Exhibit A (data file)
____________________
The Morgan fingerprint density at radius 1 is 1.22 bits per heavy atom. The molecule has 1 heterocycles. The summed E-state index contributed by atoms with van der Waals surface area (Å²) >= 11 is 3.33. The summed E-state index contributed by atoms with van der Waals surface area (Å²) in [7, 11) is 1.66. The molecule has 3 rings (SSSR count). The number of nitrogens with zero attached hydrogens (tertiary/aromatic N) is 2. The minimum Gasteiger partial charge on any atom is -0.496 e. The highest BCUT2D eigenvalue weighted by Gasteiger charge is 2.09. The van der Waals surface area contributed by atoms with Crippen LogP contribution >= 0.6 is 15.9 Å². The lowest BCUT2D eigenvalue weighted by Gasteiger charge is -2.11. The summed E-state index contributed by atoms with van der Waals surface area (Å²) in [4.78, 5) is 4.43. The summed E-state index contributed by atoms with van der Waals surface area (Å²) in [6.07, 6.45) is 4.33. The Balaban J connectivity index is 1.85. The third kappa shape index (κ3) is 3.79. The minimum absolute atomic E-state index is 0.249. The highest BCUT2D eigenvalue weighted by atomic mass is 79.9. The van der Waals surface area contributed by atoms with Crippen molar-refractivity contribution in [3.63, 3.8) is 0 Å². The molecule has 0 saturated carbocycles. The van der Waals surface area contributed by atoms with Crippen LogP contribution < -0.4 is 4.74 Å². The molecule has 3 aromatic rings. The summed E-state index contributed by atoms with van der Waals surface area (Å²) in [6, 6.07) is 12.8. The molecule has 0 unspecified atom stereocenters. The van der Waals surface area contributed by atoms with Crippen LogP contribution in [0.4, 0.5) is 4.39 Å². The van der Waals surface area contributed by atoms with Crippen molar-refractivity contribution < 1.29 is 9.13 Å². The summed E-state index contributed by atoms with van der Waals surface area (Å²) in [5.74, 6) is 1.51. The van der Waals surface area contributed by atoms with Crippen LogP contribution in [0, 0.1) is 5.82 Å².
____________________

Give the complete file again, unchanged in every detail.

The Morgan fingerprint density at radius 1 is 1.22 bits per heavy atom. The molecule has 1 heterocycles. The summed E-state index contributed by atoms with van der Waals surface area (Å²) >= 11 is 3.33. The summed E-state index contributed by atoms with van der Waals surface area (Å²) in [7, 11) is 1.66. The molecule has 3 rings (SSSR count). The number of nitrogens with zero attached hydrogens (tertiary/aromatic N) is 2. The minimum Gasteiger partial charge on any atom is -0.496 e. The highest BCUT2D eigenvalue weighted by Gasteiger charge is 2.09. The van der Waals surface area contributed by atoms with Crippen LogP contribution >= 0.6 is 15.9 Å². The lowest BCUT2D eigenvalue weighted by Gasteiger charge is -2.11. The summed E-state index contributed by atoms with van der Waals surface area (Å²) in [4.78, 5) is 4.43. The summed E-state index contributed by atoms with van der Waals surface area (Å²) in [6.07, 6.45) is 4.33. The Balaban J connectivity index is 1.85. The third kappa shape index (κ3) is 3.79. The minimum absolute atomic E-state index is 0.249. The highest BCUT2D eigenvalue weighted by atomic mass is 79.9. The van der Waals surface area contributed by atoms with Crippen molar-refractivity contribution in [3.63, 3.8) is 0 Å². The molecule has 0 saturated carbocycles. The van der Waals surface area contributed by atoms with Crippen LogP contribution < -0.4 is 4.74 Å². The molecule has 3 aromatic rings. The summed E-state index contributed by atoms with van der Waals surface area (Å²) in [6, 6.07) is 12.8. The molecule has 0 unspecified atom stereocenters. The van der Waals surface area contributed by atoms with Crippen LogP contribution in [0.4, 0.5) is 4.39 Å². The van der Waals surface area contributed by atoms with Crippen molar-refractivity contribution < 1.29 is 9.13 Å². The summed E-state index contributed by atoms with van der Waals surface area (Å²) in [5.74, 6) is 1.51. The van der Waals surface area contributed by atoms with Crippen LogP contribution in [0, 0.1) is 5.82 Å².